NYC crime: Shootings increase while arrests cut in half, data shows

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Tuesday, August 4, 2020
7 On Your Side data shows crime up in NYC, arrests down
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7 On Your Side found shootings have jumped by 72% so far this year compared to the same time last year.

NEW YORK (WABC) -- An analysis of crime statistics by 7 On Your Side Investigates shows shootings have increased dramatically over the past few months in New York City, while arrests have been cut by more than half.

From two men opening fire at a prayer vigil for shooting victims in Cyprus Hills, to a man getting shot in broad daylight walking home from work in Crown Heights, to a 1-year-old getting killed by a stray bullet while sitting in his stroller in Brooklyn -- it has been a violent summer in New York City.

7 On Your Side found shootings have jumped by 72% so far this year compared to the same time last year. The number of shooting victims has increased by more than 80% compared to 2019.

Despite community rallies to stop the violence, shootings continue while those getting arrested have decreased. NYPD police records show arrests are down by 54% this June compared to last June.

"It's the most horrific time to be in the police profession," said Professor Maria Haberfeld with John Jay College of Criminal Justice. She believes the number of violent crimes will continue to increase.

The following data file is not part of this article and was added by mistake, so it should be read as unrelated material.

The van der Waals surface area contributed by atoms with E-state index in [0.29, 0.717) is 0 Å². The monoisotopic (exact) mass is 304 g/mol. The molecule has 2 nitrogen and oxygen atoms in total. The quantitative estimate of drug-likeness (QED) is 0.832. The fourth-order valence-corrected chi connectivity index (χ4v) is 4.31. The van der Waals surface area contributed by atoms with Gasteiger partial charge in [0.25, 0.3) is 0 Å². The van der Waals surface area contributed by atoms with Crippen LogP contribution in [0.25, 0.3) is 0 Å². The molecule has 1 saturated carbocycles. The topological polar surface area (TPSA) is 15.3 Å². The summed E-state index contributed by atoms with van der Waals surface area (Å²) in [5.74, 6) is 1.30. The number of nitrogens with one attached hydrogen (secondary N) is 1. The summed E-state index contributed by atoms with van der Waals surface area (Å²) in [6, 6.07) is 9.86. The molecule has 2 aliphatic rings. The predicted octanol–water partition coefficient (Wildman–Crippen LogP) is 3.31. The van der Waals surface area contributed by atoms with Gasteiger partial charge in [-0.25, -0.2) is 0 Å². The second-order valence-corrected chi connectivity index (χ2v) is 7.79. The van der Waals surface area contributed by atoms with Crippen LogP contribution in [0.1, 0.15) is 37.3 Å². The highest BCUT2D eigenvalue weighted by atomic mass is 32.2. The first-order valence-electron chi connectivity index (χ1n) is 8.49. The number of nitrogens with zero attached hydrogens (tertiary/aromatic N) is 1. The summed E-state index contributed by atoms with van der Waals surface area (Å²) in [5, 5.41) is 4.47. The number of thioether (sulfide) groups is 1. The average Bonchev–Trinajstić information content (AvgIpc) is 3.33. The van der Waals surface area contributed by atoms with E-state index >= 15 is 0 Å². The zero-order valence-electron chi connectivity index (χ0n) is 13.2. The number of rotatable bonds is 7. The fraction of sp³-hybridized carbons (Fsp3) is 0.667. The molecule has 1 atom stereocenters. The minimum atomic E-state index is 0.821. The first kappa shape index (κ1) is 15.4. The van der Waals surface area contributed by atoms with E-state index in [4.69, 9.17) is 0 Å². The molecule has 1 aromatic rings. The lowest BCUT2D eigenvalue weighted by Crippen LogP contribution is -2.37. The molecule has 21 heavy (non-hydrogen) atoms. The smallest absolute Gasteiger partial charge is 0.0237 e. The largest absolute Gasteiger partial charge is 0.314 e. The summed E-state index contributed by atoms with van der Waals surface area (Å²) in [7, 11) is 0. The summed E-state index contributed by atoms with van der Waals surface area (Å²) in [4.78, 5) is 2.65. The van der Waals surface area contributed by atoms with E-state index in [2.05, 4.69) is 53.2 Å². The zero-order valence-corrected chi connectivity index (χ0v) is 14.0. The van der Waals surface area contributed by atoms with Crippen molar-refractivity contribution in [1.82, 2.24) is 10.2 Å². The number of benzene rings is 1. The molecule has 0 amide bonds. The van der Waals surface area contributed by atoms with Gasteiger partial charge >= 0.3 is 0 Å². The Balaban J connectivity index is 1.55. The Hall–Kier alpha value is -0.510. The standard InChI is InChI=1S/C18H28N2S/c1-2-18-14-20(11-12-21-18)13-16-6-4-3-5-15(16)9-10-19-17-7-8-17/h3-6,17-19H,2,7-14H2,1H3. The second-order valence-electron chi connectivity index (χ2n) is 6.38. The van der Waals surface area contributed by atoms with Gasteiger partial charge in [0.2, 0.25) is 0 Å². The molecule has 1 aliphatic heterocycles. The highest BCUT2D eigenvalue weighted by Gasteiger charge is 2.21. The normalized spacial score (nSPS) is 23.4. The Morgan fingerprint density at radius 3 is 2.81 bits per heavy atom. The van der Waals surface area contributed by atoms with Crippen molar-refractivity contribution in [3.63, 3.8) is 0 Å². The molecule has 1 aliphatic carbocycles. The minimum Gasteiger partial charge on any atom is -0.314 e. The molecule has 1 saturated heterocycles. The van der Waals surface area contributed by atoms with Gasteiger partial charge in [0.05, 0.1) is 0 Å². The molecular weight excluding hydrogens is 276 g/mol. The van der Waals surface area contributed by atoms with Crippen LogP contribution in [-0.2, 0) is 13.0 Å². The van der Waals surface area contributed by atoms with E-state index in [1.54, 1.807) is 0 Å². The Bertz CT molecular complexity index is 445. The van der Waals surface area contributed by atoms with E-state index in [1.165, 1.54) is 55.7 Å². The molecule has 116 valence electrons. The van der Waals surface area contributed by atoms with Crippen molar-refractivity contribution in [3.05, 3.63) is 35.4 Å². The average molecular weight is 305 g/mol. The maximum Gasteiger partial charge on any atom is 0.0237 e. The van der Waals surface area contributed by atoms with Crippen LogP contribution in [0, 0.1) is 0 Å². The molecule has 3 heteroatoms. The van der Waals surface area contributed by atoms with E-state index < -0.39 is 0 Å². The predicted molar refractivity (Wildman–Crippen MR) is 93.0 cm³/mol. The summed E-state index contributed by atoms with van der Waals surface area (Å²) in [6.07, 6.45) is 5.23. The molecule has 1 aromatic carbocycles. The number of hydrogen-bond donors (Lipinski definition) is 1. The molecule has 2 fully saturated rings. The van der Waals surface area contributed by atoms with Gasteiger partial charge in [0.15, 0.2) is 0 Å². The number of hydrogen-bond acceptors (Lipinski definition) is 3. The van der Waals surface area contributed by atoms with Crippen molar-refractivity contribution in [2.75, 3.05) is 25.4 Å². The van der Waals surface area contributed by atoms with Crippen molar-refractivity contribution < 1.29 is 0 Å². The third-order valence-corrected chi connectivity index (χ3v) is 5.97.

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"Cops aren't doing less work but they're not going out of their way to do more work and that's a huge difference," said Haberfeld.

It comes at a time when officers' actions are being caught on camera and scrutinized and when officers themselves have been the target of violence.

Some police experts say the police reforms the mayor signed into law this summer went too far.

The mayor blames the spike in crime on courts not being fully operational due to the pandemic.

But others believes it's a problem of too many guns. The NYPD's plainclothes anti-crime unit focused on guns until it was dismantled as part of a billion dollars in budget cuts.

The police union President Patrick J. Lynch responded to the findings in a statement saying: "This is the strategy that our elected leaders have chosen. They pushed for years to reduce arrests and summons, all while proclaiming crime is down. Now that we've passed the tipping point, it will not be so easy for us to bring the crime numbers back down again. The politicians have erased all the laws and policies we relied on to save our city the first time around."

The crime data for this story was compiled by Frank Esposito for Channel 7 Eyewitness News.


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